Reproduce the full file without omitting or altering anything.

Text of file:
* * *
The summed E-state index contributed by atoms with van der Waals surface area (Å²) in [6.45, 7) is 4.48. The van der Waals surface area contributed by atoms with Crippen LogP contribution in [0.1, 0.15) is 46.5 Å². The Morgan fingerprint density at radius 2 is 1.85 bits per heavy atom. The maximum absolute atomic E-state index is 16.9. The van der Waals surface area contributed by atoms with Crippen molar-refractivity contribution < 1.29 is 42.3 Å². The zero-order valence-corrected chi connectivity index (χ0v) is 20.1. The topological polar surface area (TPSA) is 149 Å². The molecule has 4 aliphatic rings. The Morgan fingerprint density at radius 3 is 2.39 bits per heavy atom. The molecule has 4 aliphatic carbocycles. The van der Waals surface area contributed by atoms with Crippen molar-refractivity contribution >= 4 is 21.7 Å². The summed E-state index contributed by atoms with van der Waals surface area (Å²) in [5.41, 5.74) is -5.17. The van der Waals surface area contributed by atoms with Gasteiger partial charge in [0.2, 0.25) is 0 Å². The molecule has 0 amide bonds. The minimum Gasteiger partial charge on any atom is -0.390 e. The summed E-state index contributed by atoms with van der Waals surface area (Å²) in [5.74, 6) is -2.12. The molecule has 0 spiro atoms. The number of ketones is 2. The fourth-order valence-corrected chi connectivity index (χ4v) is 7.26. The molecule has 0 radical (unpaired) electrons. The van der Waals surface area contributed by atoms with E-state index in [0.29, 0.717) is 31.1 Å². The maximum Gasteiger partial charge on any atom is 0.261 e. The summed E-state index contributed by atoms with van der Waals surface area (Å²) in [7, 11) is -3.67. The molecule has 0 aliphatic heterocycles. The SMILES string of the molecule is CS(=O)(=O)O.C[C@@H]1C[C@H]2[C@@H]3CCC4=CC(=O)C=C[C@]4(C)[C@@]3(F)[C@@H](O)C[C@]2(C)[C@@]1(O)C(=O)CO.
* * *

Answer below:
The summed E-state index contributed by atoms with van der Waals surface area (Å²) in [6.45, 7) is 4.48. The van der Waals surface area contributed by atoms with Crippen LogP contribution in [0.1, 0.15) is 46.5 Å². The Morgan fingerprint density at radius 2 is 1.85 bits per heavy atom. The maximum absolute atomic E-state index is 16.9. The van der Waals surface area contributed by atoms with Crippen molar-refractivity contribution < 1.29 is 42.3 Å². The zero-order valence-corrected chi connectivity index (χ0v) is 20.1. The topological polar surface area (TPSA) is 149 Å². The molecule has 4 aliphatic rings. The Morgan fingerprint density at radius 3 is 2.39 bits per heavy atom. The molecule has 4 aliphatic carbocycles. The van der Waals surface area contributed by atoms with Crippen molar-refractivity contribution >= 4 is 21.7 Å². The summed E-state index contributed by atoms with van der Waals surface area (Å²) in [5.41, 5.74) is -5.17. The van der Waals surface area contributed by atoms with Gasteiger partial charge in [0.2, 0.25) is 0 Å². The molecule has 0 amide bonds. The minimum Gasteiger partial charge on any atom is -0.390 e. The summed E-state index contributed by atoms with van der Waals surface area (Å²) in [5.74, 6) is -2.12. The molecule has 0 spiro atoms. The number of ketones is 2. The fourth-order valence-corrected chi connectivity index (χ4v) is 7.26. The molecule has 0 radical (unpaired) electrons. The van der Waals surface area contributed by atoms with E-state index in [0.29, 0.717) is 31.1 Å². The maximum Gasteiger partial charge on any atom is 0.261 e. The summed E-state index contributed by atoms with van der Waals surface area (Å²) in [7, 11) is -3.67. The molecule has 0 aliphatic heterocycles. The SMILES string of the molecule is CS(=O)(=O)O.C[C@@H]1C[C@H]2[C@@H]3CCC4=CC(=O)C=C[C@]4(C)[C@@]3(F)[C@@H](O)C[C@]2(C)[C@@]1(O)C(=O)CO.